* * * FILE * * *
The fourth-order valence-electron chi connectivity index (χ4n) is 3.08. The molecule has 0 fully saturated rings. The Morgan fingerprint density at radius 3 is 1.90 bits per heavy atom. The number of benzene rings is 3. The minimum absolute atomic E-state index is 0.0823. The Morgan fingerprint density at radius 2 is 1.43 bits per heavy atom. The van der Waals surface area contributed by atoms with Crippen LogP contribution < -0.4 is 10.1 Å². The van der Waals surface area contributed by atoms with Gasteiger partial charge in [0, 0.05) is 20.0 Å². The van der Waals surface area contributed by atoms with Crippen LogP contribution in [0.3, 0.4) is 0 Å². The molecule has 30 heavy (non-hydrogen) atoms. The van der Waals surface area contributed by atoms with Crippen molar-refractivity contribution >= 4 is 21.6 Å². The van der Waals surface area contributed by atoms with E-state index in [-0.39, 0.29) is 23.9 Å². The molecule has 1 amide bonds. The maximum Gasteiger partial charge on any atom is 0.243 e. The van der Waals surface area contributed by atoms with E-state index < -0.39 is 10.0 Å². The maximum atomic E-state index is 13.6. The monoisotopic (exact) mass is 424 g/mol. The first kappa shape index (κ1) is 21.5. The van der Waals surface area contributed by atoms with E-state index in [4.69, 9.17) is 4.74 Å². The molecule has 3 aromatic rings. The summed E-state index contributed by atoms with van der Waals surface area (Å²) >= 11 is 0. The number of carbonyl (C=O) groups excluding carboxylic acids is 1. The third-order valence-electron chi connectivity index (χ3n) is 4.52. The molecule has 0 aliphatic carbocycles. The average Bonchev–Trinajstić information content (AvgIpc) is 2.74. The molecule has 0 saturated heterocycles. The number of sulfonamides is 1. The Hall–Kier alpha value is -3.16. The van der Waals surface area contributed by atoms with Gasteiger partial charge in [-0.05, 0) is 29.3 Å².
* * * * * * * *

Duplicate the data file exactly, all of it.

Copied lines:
The fourth-order valence-electron chi connectivity index (χ4n) is 3.08. The molecule has 0 fully saturated rings. The Morgan fingerprint density at radius 3 is 1.90 bits per heavy atom. The number of benzene rings is 3. The minimum absolute atomic E-state index is 0.0823. The Morgan fingerprint density at radius 2 is 1.43 bits per heavy atom. The van der Waals surface area contributed by atoms with Crippen LogP contribution < -0.4 is 10.1 Å². The van der Waals surface area contributed by atoms with Gasteiger partial charge in [0, 0.05) is 20.0 Å². The van der Waals surface area contributed by atoms with Crippen LogP contribution in [0.3, 0.4) is 0 Å². The molecule has 30 heavy (non-hydrogen) atoms. The van der Waals surface area contributed by atoms with Crippen molar-refractivity contribution >= 4 is 21.6 Å². The van der Waals surface area contributed by atoms with E-state index in [-0.39, 0.29) is 23.9 Å². The molecule has 1 amide bonds. The maximum Gasteiger partial charge on any atom is 0.243 e. The van der Waals surface area contributed by atoms with E-state index < -0.39 is 10.0 Å². The maximum atomic E-state index is 13.6. The monoisotopic (exact) mass is 424 g/mol. The first kappa shape index (κ1) is 21.5. The van der Waals surface area contributed by atoms with E-state index in [4.69, 9.17) is 4.74 Å². The molecule has 3 aromatic rings. The summed E-state index contributed by atoms with van der Waals surface area (Å²) >= 11 is 0. The number of carbonyl (C=O) groups excluding carboxylic acids is 1. The third-order valence-electron chi connectivity index (χ3n) is 4.52. The molecule has 0 aliphatic carbocycles. The average Bonchev–Trinajstić information content (AvgIpc) is 2.74. The molecule has 0 saturated heterocycles. The number of sulfonamides is 1. The Hall–Kier alpha value is -3.16. The van der Waals surface area contributed by atoms with Gasteiger partial charge in [-0.05, 0) is 29.3 Å².